One student, known as L Singh in the report, recounts his experience being, along with his brother, the only Sikh in a California school. He wore his hair uncut in a topknot, and used to leave school in tears every day after being picked on by classmates. After two years, his mother visited the school, but that made no difference. “Teachers were racist out there,” he said. 

Eventually, his parents took him to the barber shop, where he took off his turban and cut his hair. Sing remembers his mother and father were crying. But again it made little difference. He was still bullied so badly that the family had to relocate to Indiana. 

For a Sikh, cutting the hair is seen as “the most grievous injury,” the director of the Sikh Coalition, Amardeep Singh, told Al Jazeera. “It’s like cutting your arm off, or a leg. Sikh history is replete with stories of Sikhs literally choosing death over having a haircut.”

There are more than 25 million Sikhs in the world, making Sikhism the fifth-largest religion. It’s tricky to determine the size of the U.S. Sikh population, because the census does not enquire about religion, but the Pew Research Center estimates that there are 200,000 American Sikhs, while the World Religion Database at Boston University has this number at 280,000.

Sikhs have lived in the U.S. for more than a century, according to the report, but have faced extra antagonism in the last decade, since 9/11 shook America.

Image Credit: Wikimedia Commons

"Brown skin and turbans have popularly become associated with terror," the study explains. "Crude popular culture stereotypes of terrorists and damaging media images outside the classroom have made their way into the classroom, to the detriment of young Sikhs."

It’s also not just a school problem, as Sikh adults face hate crimesworkplace discriminationand mistreatment at airports. Last August — one year after a gunman killed six people at a Sikh temple in Oak Creek, Wisc. — the U.S. Department of Justice said it would begin tracking hate crimes against Sikh-Americans for the first time in history. 

But the classroom is an important place to start. The report calls on Congress to prioritize the passage of the Safe Schools Improvement Act, which would require public schools to implement anti-harassment codes of conduct and report data on bullying to the Department of Education. It also wants to see inaccurate and inflammatory information about Sikhs — including “extraneous references to Sikh terrorists’” — removed from school text books.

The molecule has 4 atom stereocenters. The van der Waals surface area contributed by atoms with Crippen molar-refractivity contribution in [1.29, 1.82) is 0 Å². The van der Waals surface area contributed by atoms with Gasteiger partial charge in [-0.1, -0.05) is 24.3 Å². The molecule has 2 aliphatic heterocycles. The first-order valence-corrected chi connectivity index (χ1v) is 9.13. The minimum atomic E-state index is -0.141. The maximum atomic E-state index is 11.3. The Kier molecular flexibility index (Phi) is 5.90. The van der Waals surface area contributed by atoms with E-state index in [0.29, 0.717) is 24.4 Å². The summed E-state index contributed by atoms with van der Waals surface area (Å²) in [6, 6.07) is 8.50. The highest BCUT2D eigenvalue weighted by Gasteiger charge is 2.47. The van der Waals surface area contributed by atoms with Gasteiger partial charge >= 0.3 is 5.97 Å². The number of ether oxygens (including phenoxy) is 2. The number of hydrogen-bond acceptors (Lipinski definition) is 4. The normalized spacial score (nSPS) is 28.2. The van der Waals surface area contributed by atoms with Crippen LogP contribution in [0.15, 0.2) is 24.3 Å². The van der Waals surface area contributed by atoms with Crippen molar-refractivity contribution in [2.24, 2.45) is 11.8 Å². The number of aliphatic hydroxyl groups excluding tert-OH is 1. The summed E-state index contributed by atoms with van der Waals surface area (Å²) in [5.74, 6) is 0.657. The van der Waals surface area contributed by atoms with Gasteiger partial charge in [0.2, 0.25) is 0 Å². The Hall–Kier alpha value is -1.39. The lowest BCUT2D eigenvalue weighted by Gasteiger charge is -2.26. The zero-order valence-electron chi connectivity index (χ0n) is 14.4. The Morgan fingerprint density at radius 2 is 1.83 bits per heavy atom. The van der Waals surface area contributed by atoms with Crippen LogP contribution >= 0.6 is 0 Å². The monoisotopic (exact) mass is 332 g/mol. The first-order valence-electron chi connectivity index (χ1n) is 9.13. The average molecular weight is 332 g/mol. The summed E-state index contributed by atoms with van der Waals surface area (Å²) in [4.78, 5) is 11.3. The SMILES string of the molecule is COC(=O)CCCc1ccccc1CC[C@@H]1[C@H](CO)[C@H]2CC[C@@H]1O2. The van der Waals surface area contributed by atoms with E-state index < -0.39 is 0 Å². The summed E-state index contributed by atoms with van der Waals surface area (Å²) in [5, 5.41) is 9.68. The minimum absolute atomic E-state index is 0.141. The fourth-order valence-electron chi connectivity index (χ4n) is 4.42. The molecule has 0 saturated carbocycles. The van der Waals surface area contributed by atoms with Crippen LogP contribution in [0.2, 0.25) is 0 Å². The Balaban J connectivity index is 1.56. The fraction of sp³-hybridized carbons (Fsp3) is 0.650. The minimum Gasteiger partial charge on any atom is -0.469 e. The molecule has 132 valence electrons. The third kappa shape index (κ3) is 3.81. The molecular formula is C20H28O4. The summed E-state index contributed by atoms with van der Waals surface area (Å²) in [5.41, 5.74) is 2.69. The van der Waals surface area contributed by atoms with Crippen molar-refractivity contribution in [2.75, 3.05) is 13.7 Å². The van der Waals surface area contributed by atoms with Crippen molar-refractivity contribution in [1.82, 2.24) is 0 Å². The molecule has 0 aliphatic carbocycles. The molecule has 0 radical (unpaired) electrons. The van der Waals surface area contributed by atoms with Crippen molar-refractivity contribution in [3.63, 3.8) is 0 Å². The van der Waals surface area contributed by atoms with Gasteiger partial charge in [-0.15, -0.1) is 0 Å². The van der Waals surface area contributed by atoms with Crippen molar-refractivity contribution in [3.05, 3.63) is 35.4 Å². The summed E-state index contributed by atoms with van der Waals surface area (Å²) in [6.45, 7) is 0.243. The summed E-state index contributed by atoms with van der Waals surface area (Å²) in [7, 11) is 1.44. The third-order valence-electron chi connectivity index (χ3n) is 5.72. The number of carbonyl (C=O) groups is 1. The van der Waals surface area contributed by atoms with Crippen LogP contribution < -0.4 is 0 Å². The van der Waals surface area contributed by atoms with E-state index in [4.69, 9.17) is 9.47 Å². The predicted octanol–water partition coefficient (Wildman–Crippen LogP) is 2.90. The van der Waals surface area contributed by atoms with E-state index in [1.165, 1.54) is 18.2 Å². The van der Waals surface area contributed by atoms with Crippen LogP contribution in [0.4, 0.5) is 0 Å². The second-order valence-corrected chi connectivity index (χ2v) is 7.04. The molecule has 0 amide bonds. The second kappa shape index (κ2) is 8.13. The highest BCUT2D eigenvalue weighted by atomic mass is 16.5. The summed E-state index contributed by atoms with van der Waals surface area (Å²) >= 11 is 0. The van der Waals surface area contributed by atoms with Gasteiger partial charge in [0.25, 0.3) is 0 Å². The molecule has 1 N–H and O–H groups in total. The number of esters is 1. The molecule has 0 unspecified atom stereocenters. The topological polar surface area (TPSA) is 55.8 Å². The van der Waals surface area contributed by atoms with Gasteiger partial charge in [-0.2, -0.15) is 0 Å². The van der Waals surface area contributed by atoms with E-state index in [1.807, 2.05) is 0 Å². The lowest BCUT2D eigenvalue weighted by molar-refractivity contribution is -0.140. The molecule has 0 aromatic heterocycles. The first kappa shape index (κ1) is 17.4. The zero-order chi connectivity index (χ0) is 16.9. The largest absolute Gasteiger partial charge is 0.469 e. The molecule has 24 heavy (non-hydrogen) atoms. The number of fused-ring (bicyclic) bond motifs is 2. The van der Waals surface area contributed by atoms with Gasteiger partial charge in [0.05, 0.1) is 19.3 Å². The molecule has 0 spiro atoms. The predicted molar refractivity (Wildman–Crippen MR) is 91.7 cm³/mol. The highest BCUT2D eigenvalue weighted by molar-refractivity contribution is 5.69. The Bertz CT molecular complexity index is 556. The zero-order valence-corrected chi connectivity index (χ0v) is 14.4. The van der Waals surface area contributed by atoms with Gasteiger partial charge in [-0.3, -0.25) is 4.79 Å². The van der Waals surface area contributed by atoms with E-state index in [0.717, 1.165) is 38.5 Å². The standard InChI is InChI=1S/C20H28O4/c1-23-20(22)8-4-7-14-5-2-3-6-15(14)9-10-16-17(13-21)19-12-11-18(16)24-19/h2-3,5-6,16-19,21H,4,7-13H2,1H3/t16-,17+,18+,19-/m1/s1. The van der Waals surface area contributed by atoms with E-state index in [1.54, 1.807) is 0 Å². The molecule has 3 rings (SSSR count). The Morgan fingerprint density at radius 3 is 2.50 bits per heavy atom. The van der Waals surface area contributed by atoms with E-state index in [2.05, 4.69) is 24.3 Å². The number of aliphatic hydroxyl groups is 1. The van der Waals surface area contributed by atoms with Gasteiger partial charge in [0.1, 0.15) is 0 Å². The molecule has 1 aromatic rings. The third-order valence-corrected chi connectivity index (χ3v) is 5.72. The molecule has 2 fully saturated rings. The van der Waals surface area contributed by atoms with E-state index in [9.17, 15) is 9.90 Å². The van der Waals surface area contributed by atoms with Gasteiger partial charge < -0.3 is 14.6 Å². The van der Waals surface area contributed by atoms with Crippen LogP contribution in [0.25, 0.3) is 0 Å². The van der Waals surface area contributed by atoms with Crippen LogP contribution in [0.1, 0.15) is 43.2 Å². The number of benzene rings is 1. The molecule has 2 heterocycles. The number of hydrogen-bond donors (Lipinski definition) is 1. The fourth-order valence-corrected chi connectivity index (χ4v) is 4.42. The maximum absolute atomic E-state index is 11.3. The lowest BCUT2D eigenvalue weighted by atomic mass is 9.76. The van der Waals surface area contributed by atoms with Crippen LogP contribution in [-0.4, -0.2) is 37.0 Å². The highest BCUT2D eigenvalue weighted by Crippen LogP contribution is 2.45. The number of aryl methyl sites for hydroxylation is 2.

That seems like a reasonable request, when more than half of Sikh children are being bullied.

Source: Lauren Davidson for Policy Mic

BarbWire, the new conservative website run by Liberty Counsel’s Matt Barber, today posted a Heritage Foundation article called “Four Businesses Whose Owners Were Penalized for Their Religious Beliefs.”

But Barber added his own editorial flare to the article by adding an image of an anti-Semitic Nazi poster which reads, “He who wears this symbol is an enemy of our people,” to describe the supposed persecution of business owners in the US who discriminate against gay customers.

h/t: Brian Tashman at RWW

think-progress:

h/t: Zack Ford at Think Progress LGBT

h/t: Ian Millhiser at Think Progress Justice

Judson Phillips, president of Tea Party Nation, is a little upset about Arizona Gov. Jan Brewer’s decision last night to veto a bill that would have expanded the ability of business owners to discriminate against LGBT people and others.

“Tyranny is on the march,” Phillips declares in a piece on the TPN website that he also emailed to members of the group, adding that business owners who are not allowed to discriminate against gays and lesbians are “slaves” to the “great liberal state,” aided by “French Republicans” like Brewer.

“The left and the homosexual lobby are both pushing slavery using the Orwellian concepts of ‘tolerance’ and ‘inclusiveness,’” he writes.

Phillips then wonders if business owners will be forced to “create a cake for a homosexual wedding that has a giant phallic symbol on it,” “create pastries for a homosexual wedding in the shape of genitallia [sic],” or “photograph a homosexual wedding where the participants decide they want to be nude or engage in sexual behavior.”

H/T: Miranda Blue at RWW